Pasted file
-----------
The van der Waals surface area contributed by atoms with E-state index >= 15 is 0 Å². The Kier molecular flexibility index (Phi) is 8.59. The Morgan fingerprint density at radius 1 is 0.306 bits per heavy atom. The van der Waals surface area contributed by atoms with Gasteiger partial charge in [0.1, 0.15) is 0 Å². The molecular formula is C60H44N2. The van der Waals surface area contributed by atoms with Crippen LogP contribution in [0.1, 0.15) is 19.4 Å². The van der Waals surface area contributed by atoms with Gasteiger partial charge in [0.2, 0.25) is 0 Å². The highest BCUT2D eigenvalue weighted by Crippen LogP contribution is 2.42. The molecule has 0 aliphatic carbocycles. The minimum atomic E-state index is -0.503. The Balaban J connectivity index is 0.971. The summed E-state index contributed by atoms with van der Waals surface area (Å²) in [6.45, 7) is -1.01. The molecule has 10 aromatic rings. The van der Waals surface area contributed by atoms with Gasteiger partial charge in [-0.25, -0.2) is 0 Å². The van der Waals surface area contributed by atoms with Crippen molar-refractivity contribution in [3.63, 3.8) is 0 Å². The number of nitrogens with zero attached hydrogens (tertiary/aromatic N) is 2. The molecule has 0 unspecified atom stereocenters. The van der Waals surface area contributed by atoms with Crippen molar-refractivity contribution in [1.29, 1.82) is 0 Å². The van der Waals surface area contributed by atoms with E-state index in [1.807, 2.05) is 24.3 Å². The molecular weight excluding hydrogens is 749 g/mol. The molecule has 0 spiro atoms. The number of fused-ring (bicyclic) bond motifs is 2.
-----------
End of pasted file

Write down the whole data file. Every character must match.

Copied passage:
The van der Waals surface area contributed by atoms with E-state index >= 15 is 0 Å². The Kier molecular flexibility index (Phi) is 8.59. The Morgan fingerprint density at radius 1 is 0.306 bits per heavy atom. The van der Waals surface area contributed by atoms with Gasteiger partial charge in [0.1, 0.15) is 0 Å². The molecular formula is C60H44N2. The van der Waals surface area contributed by atoms with Crippen LogP contribution in [0.1, 0.15) is 19.4 Å². The van der Waals surface area contributed by atoms with Gasteiger partial charge in [0.2, 0.25) is 0 Å². The highest BCUT2D eigenvalue weighted by Crippen LogP contribution is 2.42. The molecule has 0 aliphatic carbocycles. The minimum atomic E-state index is -0.503. The Balaban J connectivity index is 0.971. The summed E-state index contributed by atoms with van der Waals surface area (Å²) in [6.45, 7) is -1.01. The molecule has 10 aromatic rings. The van der Waals surface area contributed by atoms with Gasteiger partial charge in [-0.25, -0.2) is 0 Å². The van der Waals surface area contributed by atoms with Crippen molar-refractivity contribution in [3.63, 3.8) is 0 Å². The number of nitrogens with zero attached hydrogens (tertiary/aromatic N) is 2. The molecule has 0 unspecified atom stereocenters. The van der Waals surface area contributed by atoms with Crippen molar-refractivity contribution in [1.29, 1.82) is 0 Å². The van der Waals surface area contributed by atoms with E-state index in [1.807, 2.05) is 24.3 Å². The molecular weight excluding hydrogens is 749 g/mol. The molecule has 0 spiro atoms. The number of fused-ring (bicyclic) bond motifs is 2.